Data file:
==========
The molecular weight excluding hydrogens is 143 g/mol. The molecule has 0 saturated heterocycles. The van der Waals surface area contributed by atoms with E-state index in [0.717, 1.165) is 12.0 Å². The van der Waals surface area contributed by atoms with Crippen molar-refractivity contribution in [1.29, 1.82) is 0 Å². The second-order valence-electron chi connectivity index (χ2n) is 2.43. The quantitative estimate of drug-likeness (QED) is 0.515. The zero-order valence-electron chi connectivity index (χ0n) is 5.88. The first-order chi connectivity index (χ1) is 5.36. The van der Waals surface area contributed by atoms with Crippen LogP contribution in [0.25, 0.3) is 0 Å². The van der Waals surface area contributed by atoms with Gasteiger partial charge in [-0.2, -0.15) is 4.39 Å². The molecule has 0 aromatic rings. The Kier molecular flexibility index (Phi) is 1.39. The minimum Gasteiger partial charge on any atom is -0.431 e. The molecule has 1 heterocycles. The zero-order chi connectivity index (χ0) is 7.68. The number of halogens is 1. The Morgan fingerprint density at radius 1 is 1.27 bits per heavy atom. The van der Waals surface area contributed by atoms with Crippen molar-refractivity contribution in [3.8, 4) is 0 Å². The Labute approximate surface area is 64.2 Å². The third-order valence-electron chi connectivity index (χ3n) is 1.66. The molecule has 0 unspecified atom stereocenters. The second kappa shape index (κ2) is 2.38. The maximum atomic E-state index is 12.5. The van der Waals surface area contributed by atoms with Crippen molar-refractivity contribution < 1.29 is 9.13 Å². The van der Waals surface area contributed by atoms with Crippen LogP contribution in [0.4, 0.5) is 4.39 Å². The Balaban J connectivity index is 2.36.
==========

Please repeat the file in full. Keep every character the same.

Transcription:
The molecular weight excluding hydrogens is 143 g/mol. The molecule has 0 saturated heterocycles. The van der Waals surface area contributed by atoms with E-state index in [0.717, 1.165) is 12.0 Å². The van der Waals surface area contributed by atoms with Crippen molar-refractivity contribution in [1.29, 1.82) is 0 Å². The second-order valence-electron chi connectivity index (χ2n) is 2.43. The quantitative estimate of drug-likeness (QED) is 0.515. The zero-order valence-electron chi connectivity index (χ0n) is 5.88. The first-order chi connectivity index (χ1) is 5.36. The van der Waals surface area contributed by atoms with Crippen LogP contribution in [0.25, 0.3) is 0 Å². The van der Waals surface area contributed by atoms with Gasteiger partial charge in [-0.2, -0.15) is 4.39 Å². The molecule has 0 aromatic rings. The Kier molecular flexibility index (Phi) is 1.39. The minimum Gasteiger partial charge on any atom is -0.431 e. The molecule has 1 heterocycles. The zero-order chi connectivity index (χ0) is 7.68. The number of halogens is 1. The Morgan fingerprint density at radius 1 is 1.27 bits per heavy atom. The van der Waals surface area contributed by atoms with Crippen molar-refractivity contribution in [3.8, 4) is 0 Å². The Labute approximate surface area is 64.2 Å². The third-order valence-electron chi connectivity index (χ3n) is 1.66. The molecule has 0 unspecified atom stereocenters. The second kappa shape index (κ2) is 2.38. The maximum atomic E-state index is 12.5. The van der Waals surface area contributed by atoms with Crippen molar-refractivity contribution < 1.29 is 9.13 Å². The van der Waals surface area contributed by atoms with Crippen LogP contribution in [0.4, 0.5) is 4.39 Å². The Balaban J connectivity index is 2.36.